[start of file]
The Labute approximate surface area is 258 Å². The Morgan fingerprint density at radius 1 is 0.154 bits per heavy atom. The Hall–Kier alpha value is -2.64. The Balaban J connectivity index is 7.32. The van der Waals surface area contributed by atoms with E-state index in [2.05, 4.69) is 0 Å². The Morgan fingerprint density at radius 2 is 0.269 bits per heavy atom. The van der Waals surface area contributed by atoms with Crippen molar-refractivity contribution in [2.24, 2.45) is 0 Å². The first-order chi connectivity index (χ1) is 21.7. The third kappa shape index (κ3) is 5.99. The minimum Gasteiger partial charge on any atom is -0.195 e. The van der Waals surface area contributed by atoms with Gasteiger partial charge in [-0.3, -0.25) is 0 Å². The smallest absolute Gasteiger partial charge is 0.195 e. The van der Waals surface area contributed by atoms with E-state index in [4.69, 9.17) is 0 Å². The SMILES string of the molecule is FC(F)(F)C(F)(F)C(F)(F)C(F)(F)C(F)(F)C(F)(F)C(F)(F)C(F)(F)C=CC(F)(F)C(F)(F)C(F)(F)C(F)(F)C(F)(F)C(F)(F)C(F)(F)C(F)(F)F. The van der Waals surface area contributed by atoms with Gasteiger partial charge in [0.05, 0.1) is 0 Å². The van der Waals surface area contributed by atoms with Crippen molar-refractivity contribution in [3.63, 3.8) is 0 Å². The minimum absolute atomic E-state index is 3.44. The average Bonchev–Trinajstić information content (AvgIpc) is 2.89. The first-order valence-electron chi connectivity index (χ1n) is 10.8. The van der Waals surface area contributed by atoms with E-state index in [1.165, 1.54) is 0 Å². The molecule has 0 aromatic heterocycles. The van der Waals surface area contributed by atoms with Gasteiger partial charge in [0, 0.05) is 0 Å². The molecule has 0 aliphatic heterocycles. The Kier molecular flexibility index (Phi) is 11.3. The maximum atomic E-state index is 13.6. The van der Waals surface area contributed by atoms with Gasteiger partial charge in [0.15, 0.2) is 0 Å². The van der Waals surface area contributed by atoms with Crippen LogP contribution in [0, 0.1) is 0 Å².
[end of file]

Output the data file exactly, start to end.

The Labute approximate surface area is 258 Å². The Morgan fingerprint density at radius 1 is 0.154 bits per heavy atom. The Hall–Kier alpha value is -2.64. The Balaban J connectivity index is 7.32. The van der Waals surface area contributed by atoms with E-state index in [2.05, 4.69) is 0 Å². The Morgan fingerprint density at radius 2 is 0.269 bits per heavy atom. The van der Waals surface area contributed by atoms with Crippen molar-refractivity contribution in [2.24, 2.45) is 0 Å². The first-order chi connectivity index (χ1) is 21.7. The third kappa shape index (κ3) is 5.99. The minimum Gasteiger partial charge on any atom is -0.195 e. The van der Waals surface area contributed by atoms with Gasteiger partial charge in [-0.3, -0.25) is 0 Å². The smallest absolute Gasteiger partial charge is 0.195 e. The van der Waals surface area contributed by atoms with E-state index in [4.69, 9.17) is 0 Å². The SMILES string of the molecule is FC(F)(F)C(F)(F)C(F)(F)C(F)(F)C(F)(F)C(F)(F)C(F)(F)C(F)(F)C=CC(F)(F)C(F)(F)C(F)(F)C(F)(F)C(F)(F)C(F)(F)C(F)(F)C(F)(F)F. The van der Waals surface area contributed by atoms with Gasteiger partial charge in [0.05, 0.1) is 0 Å². The van der Waals surface area contributed by atoms with Crippen molar-refractivity contribution in [3.63, 3.8) is 0 Å². The minimum absolute atomic E-state index is 3.44. The average Bonchev–Trinajstić information content (AvgIpc) is 2.89. The first-order valence-electron chi connectivity index (χ1n) is 10.8. The van der Waals surface area contributed by atoms with E-state index in [1.165, 1.54) is 0 Å². The molecule has 0 aromatic heterocycles. The van der Waals surface area contributed by atoms with Gasteiger partial charge in [0, 0.05) is 0 Å². The molecule has 0 aliphatic heterocycles. The Kier molecular flexibility index (Phi) is 11.3. The maximum atomic E-state index is 13.6. The van der Waals surface area contributed by atoms with Gasteiger partial charge in [0.15, 0.2) is 0 Å². The van der Waals surface area contributed by atoms with Crippen LogP contribution in [0, 0.1) is 0 Å².